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Photo courtesy of Kris Pierce

Kris Pierce investigates the dynamic between our virtual and physical identities. He considers how basic emotional aspects of human experience, such as love, fear and sorrow, are presented through modes of communication and interaction through technology. More particularly he is interested in how individuals identify and position themselves through creative means as a type of reinvention, allowing them to exist as a different person in the digital realm. Perhaps this is the way they wish to be in real life? Is this an aspirational or dissociated behavior?

For his exhibition "Oil Can Tremolo," Pierce presents new multimedia works that explore virtual identity through a real-time gathering of sources from social media platforms including Twitter and TikTok. Concerned with how we project and perceive our own reality, Pierce reflects on the role of avatars in video games and also the trend of main character syndrome; a TikTok phenomenon where people imagine and act out scenarios playing the “main character” in a fictionalized version of their lives. Pierce’s works ask us to consider how aspects of self-assurance, confidence are understood in American culture, and how technology has the potential to transform healthy individualism into a type of harmful narcissism.

Alongside his multimedia works Pierce presents large paintings employing a retro-cartoon style reminiscent of American comic design from the 1950s and 60s. Portraying a range of business-men types, the artist invokes stereotype to draw attention to aspects of interpersonal communication; small signifiers that point to class, aspiration and social mobility. This glance back serves as a thoughtful reminder that identity is a social construct, regardless of how or when it is mediated.

Kris Pierce investigates the dynamic between our virtual and physical identities. He considers how basic emotional aspects of human experience, such as love, fear and sorrow, are presented through modes of communication and interaction through technology. More particularly he is interested in how individuals identify and position themselves through creative means as a type of reinvention, allowing them to exist as a different person in the digital realm. Perhaps this is the way they wish to be in real life? Is this an aspirational or dissociated behavior?

For his exhibition "Oil Can Tremolo," Pierce presents new multimedia works that explore virtual identity through a real-time gathering of sources from social media platforms including Twitter and TikTok. Concerned with how we project and perceive our own reality, Pierce reflects on the role of avatars in video games and also the trend of main character syndrome; a TikTok phenomenon where people imagine and act out scenarios playing the “main character” in a fictionalized version of their lives. Pierce’s works ask us to consider how aspects of self-assurance, confidence are understood in American culture, and how technology has the potential to transform healthy individualism into a type of harmful narcissism.

Alongside his multimedia works Pierce presents large paintings employing a retro-cartoon style reminiscent of American comic design from the 1950s and 60s. Portraying a range of business-men types, the artist invokes stereotype to draw attention to aspects of interpersonal communication; small signifiers that point to class, aspiration and social mobility. This glance back serves as a thoughtful reminder that identity is a social construct, regardless of how or when it is mediated.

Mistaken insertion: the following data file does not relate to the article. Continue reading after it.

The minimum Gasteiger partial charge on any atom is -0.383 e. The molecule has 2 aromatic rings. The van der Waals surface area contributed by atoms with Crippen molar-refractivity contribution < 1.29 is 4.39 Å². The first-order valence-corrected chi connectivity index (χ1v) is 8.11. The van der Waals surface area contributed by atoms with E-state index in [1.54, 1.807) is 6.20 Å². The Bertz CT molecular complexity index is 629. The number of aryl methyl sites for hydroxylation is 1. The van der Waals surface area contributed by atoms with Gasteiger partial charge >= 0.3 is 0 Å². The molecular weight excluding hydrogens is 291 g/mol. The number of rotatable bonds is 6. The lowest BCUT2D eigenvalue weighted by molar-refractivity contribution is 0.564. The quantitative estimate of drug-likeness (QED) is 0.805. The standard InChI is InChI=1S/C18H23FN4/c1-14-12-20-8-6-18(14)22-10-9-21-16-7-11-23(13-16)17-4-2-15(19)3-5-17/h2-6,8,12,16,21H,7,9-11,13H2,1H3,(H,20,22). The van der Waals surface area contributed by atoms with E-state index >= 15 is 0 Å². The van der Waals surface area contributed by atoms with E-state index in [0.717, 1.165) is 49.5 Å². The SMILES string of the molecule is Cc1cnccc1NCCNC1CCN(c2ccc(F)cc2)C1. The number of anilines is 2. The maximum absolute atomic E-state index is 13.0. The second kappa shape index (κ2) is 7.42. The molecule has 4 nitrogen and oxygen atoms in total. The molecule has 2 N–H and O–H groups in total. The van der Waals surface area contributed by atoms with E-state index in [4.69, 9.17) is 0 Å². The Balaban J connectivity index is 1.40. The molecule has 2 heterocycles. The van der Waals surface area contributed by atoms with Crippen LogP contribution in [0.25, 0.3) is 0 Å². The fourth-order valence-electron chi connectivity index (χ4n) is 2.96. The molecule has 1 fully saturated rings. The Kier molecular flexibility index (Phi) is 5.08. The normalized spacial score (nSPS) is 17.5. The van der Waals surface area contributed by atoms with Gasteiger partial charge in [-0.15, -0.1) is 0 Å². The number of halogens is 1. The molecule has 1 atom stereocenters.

Kris Pierce investigates the dynamic between our virtual and physical identities. He considers how basic emotional aspects of human experience, such as love, fear and sorrow, are presented through modes of communication and interaction through technology. More particularly he is interested in how individuals identify and position themselves through creative means as a type of reinvention, allowing them to exist as a different person in the digital realm. Perhaps this is the way they wish to be in real life? Is this an aspirational or dissociated behavior?

For his exhibition "Oil Can Tremolo," Pierce presents new multimedia works that explore virtual identity through a real-time gathering of sources from social media platforms including Twitter and TikTok. Concerned with how we project and perceive our own reality, Pierce reflects on the role of avatars in video games and also the trend of main character syndrome; a TikTok phenomenon where people imagine and act out scenarios playing the “main character” in a fictionalized version of their lives. Pierce’s works ask us to consider how aspects of self-assurance, confidence are understood in American culture, and how technology has the potential to transform healthy individualism into a type of harmful narcissism.

Alongside his multimedia works Pierce presents large paintings employing a retro-cartoon style reminiscent of American comic design from the 1950s and 60s. Portraying a range of business-men types, the artist invokes stereotype to draw attention to aspects of interpersonal communication; small signifiers that point to class, aspiration and social mobility. This glance back serves as a thoughtful reminder that identity is a social construct, regardless of how or when it is mediated.

WHEN

WHERE

Fort Worth Contemporary Arts Gallery
2900 W. Berry St.
Fort Worth, TX 76109
https://finearts.tcu.edu/art/events-and-programs/the-art-galleries-at-tcu/

TICKET INFO

Admission is free.
All events are subject to change due to weather or other concerns. Please check with the venue or organization to ensure an event is taking place as scheduled.